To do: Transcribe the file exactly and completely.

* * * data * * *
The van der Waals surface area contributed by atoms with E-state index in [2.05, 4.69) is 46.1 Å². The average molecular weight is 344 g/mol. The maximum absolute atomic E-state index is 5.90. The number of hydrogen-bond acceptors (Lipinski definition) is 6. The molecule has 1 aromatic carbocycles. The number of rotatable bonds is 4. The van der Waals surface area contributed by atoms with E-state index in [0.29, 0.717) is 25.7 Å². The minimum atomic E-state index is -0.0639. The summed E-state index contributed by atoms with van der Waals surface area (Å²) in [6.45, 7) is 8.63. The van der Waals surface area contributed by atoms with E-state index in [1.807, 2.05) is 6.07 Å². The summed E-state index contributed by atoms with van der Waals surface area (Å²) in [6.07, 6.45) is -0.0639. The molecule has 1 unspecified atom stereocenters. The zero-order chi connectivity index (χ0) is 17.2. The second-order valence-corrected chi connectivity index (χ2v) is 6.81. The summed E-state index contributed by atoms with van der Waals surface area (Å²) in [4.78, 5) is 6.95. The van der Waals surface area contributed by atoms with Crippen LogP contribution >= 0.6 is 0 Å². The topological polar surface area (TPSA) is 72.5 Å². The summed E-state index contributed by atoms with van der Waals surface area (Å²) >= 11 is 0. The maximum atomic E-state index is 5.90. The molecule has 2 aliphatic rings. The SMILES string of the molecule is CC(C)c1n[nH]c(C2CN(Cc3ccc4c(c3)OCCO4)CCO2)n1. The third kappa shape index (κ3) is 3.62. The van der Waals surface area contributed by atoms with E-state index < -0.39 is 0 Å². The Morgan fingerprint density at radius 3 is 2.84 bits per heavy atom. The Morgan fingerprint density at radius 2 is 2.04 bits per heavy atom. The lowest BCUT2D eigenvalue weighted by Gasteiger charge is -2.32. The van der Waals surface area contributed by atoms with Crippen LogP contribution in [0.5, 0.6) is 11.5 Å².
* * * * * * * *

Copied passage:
The van der Waals surface area contributed by atoms with E-state index in [2.05, 4.69) is 46.1 Å². The average molecular weight is 344 g/mol. The maximum absolute atomic E-state index is 5.90. The number of hydrogen-bond acceptors (Lipinski definition) is 6. The molecule has 1 aromatic carbocycles. The number of rotatable bonds is 4. The van der Waals surface area contributed by atoms with E-state index in [0.29, 0.717) is 25.7 Å². The minimum atomic E-state index is -0.0639. The summed E-state index contributed by atoms with van der Waals surface area (Å²) in [6.45, 7) is 8.63. The van der Waals surface area contributed by atoms with E-state index in [1.807, 2.05) is 6.07 Å². The summed E-state index contributed by atoms with van der Waals surface area (Å²) in [6.07, 6.45) is -0.0639. The molecule has 1 unspecified atom stereocenters. The zero-order chi connectivity index (χ0) is 17.2. The second-order valence-corrected chi connectivity index (χ2v) is 6.81. The summed E-state index contributed by atoms with van der Waals surface area (Å²) in [4.78, 5) is 6.95. The van der Waals surface area contributed by atoms with Crippen LogP contribution >= 0.6 is 0 Å². The topological polar surface area (TPSA) is 72.5 Å². The summed E-state index contributed by atoms with van der Waals surface area (Å²) >= 11 is 0. The maximum atomic E-state index is 5.90. The molecule has 2 aliphatic rings. The SMILES string of the molecule is CC(C)c1n[nH]c(C2CN(Cc3ccc4c(c3)OCCO4)CCO2)n1. The third kappa shape index (κ3) is 3.62. The van der Waals surface area contributed by atoms with E-state index < -0.39 is 0 Å². The Morgan fingerprint density at radius 3 is 2.84 bits per heavy atom. The Morgan fingerprint density at radius 2 is 2.04 bits per heavy atom. The lowest BCUT2D eigenvalue weighted by Gasteiger charge is -2.32. The van der Waals surface area contributed by atoms with Crippen LogP contribution in [0.5, 0.6) is 11.5 Å².